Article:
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Candace Chan has been awarded an Alexander von Humboldt Foundation fellowship that will enable her to work at one of the Max Planck Society’s prestigious research institutes in Germany.

Chan is an assistant professor of materials science and engineering in the School for Engineering of Matter, Transport and Energy.

Assistant professor Candace Chan.

Assistant professor Candace Chan.

Humboldt Foundation fellowships are awarded through a highly competitive process to researchers whose efforts hold promise for contributing to important advances in engineering, science and scholarship.

The fellowship calls for her to conduct research at a Max Planck institute near the city of Düsseldorf for 15 months over a three-year period. Chan expects to begin in summer 2016.

She will seek to expand her efforts to develop new photocatalytic materials that could be used to improve the performance of technologies employed in energy production and conversion, and in water treatment techniques, among other areas.

Chan will team with Harun Tüysüz, a group leader in heterogeneous catalysis research at the Max Planck Institut für Kohlenforschung (Max Planck Institute for Coal Research), which is known for its many contributions to the field of catalysis.

Chan previously collaborated with Tüysüz  when she was a postdoctoral researcher at the University of California, Berkeley, after earning a doctoral degree at Stanford University. They also are editors of the book to be published this fall, “Topics in Current Chemistry: Solar Energy for Fuels,” about the science of harnessing solar energy to create fuels such as hydrogen gas using photoelectrochemistry.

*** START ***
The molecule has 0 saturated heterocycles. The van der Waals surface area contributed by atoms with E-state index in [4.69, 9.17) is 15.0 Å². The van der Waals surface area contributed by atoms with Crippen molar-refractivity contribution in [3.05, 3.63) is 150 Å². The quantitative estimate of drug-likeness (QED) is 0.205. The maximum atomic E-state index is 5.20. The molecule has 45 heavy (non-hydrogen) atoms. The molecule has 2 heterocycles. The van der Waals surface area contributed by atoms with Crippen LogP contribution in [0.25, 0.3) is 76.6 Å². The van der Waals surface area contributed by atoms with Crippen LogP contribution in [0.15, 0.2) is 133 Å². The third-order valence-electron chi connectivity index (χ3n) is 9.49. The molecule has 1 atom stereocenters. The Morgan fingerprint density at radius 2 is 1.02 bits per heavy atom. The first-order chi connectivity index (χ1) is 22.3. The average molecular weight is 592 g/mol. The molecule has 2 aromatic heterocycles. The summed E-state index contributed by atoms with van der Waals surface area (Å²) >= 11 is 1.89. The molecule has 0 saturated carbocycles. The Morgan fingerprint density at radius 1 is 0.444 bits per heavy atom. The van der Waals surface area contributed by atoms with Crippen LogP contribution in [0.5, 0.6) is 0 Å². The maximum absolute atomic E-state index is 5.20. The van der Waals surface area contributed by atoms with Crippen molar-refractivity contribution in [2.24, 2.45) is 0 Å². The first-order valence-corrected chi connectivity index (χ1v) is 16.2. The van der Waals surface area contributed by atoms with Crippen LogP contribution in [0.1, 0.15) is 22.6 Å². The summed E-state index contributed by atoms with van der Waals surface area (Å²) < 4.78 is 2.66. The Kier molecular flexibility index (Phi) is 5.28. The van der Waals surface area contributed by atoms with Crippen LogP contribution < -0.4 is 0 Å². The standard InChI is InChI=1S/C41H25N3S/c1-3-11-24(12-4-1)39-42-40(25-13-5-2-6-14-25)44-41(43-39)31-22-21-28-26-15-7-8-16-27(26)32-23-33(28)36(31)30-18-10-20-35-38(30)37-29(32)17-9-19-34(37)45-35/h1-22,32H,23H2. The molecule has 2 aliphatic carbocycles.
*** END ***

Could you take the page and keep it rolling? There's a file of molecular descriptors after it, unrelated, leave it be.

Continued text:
During her research fellowship period, Chan and Tüysüz plan to explore ways to enhance the abilities of titanium and tantalum oxides at the nanoscale level to use energy from light to spark chemical reactions.

Specifically, they will focus on using titanium and tantalum oxides with “disordered” nanostructures, in which atoms are bonded in varying configurations rather than uniform symmetrical patterns.

“Some disordered nanomaterials produce more catalytic activity than materials with highly ordered crystalline nanostructures,” Chan explains.

The nanostructural defects, however, typically prevent such materials from being efficient catalysts, but Chan and Tüysüz hope to make them work despite the defects.

“If we can make effective photocatalysts with materials that have these defects, then these materials could be made much more inexpensively, since we can avoid energy-intensive methods that are typically used to synthesize materials with high crystalline quality,” she says.

Such progress could have a significant impact on the development of new materials to make hydrogen, which holds promise to someday become a plentiful source of clean, renewable energy, Chan says.

In the course of the research Chan and her collaborator expect to also gain a better understanding of the fundamental mechanisms of photocatalysis.

What they learn is likely to aid Chan in her role as a lead researcher with Nanotechnology Enabled Water Treatment Systems (NEWT), a new multi-university National Science Foundation Engineering Research Center in which ASU is a partner institution.

“I think, for instance, we will be able to use new photocatalysts for industrial wastewater treatment to convert toxic contaminants into something nontoxic,” she says.

Chan’s Humboldt Foundation fellowship should also prove beneficial to her student research assistants. They will get opportunities to use ASU’s advanced transmission electron microscopes and perform electrochemical tests in Chan’s lab at ASU to further characterize the materials being synthesized and studied in Germany.

She also plans to have students assist in composing papers to report on the research findings.

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